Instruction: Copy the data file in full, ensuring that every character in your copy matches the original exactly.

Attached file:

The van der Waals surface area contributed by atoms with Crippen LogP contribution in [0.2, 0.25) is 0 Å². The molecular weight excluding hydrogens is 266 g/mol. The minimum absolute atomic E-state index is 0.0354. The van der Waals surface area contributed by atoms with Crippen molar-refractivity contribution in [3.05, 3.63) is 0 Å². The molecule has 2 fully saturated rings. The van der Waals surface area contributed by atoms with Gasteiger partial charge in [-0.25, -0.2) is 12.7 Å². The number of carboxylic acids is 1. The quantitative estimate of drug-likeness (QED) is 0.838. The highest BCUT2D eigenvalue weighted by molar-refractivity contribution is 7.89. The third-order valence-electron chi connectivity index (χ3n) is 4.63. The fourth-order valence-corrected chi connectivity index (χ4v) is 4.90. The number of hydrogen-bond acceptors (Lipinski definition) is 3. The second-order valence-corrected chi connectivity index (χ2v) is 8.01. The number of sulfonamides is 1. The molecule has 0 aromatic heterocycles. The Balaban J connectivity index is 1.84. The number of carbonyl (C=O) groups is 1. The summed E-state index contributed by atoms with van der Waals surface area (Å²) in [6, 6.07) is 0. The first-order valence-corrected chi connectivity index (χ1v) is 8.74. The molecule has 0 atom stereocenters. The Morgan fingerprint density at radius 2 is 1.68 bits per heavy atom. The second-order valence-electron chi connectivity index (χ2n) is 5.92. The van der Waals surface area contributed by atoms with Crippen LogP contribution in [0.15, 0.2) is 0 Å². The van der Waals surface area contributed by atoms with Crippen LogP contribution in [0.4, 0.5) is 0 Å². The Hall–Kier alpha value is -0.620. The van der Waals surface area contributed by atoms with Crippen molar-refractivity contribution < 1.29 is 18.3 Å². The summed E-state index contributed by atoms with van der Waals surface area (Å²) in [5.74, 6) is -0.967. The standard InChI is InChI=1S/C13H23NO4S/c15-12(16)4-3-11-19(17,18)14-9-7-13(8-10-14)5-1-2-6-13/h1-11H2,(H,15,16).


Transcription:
The van der Waals surface area contributed by atoms with Crippen LogP contribution in [0.2, 0.25) is 0 Å². The molecular weight excluding hydrogens is 266 g/mol. The minimum absolute atomic E-state index is 0.0354. The van der Waals surface area contributed by atoms with Crippen molar-refractivity contribution in [3.05, 3.63) is 0 Å². The molecule has 2 fully saturated rings. The van der Waals surface area contributed by atoms with Gasteiger partial charge in [-0.25, -0.2) is 12.7 Å². The number of carboxylic acids is 1. The quantitative estimate of drug-likeness (QED) is 0.838. The highest BCUT2D eigenvalue weighted by molar-refractivity contribution is 7.89. The third-order valence-electron chi connectivity index (χ3n) is 4.63. The fourth-order valence-corrected chi connectivity index (χ4v) is 4.90. The number of hydrogen-bond acceptors (Lipinski definition) is 3. The second-order valence-corrected chi connectivity index (χ2v) is 8.01. The number of sulfonamides is 1. The molecule has 0 aromatic heterocycles. The Balaban J connectivity index is 1.84. The number of carbonyl (C=O) groups is 1. The summed E-state index contributed by atoms with van der Waals surface area (Å²) in [6, 6.07) is 0. The first-order valence-corrected chi connectivity index (χ1v) is 8.74. The molecule has 0 atom stereocenters. The Morgan fingerprint density at radius 2 is 1.68 bits per heavy atom. The second-order valence-electron chi connectivity index (χ2n) is 5.92. The van der Waals surface area contributed by atoms with Crippen LogP contribution in [0.15, 0.2) is 0 Å². The van der Waals surface area contributed by atoms with Crippen LogP contribution in [0.4, 0.5) is 0 Å². The Hall–Kier alpha value is -0.620. The van der Waals surface area contributed by atoms with Crippen molar-refractivity contribution < 1.29 is 18.3 Å². The summed E-state index contributed by atoms with van der Waals surface area (Å²) in [5.74, 6) is -0.967. The standard InChI is InChI=1S/C13H23NO4S/c15-12(16)4-3-11-19(17,18)14-9-7-13(8-10-14)5-1-2-6-13/h1-11H2,(H,15,16).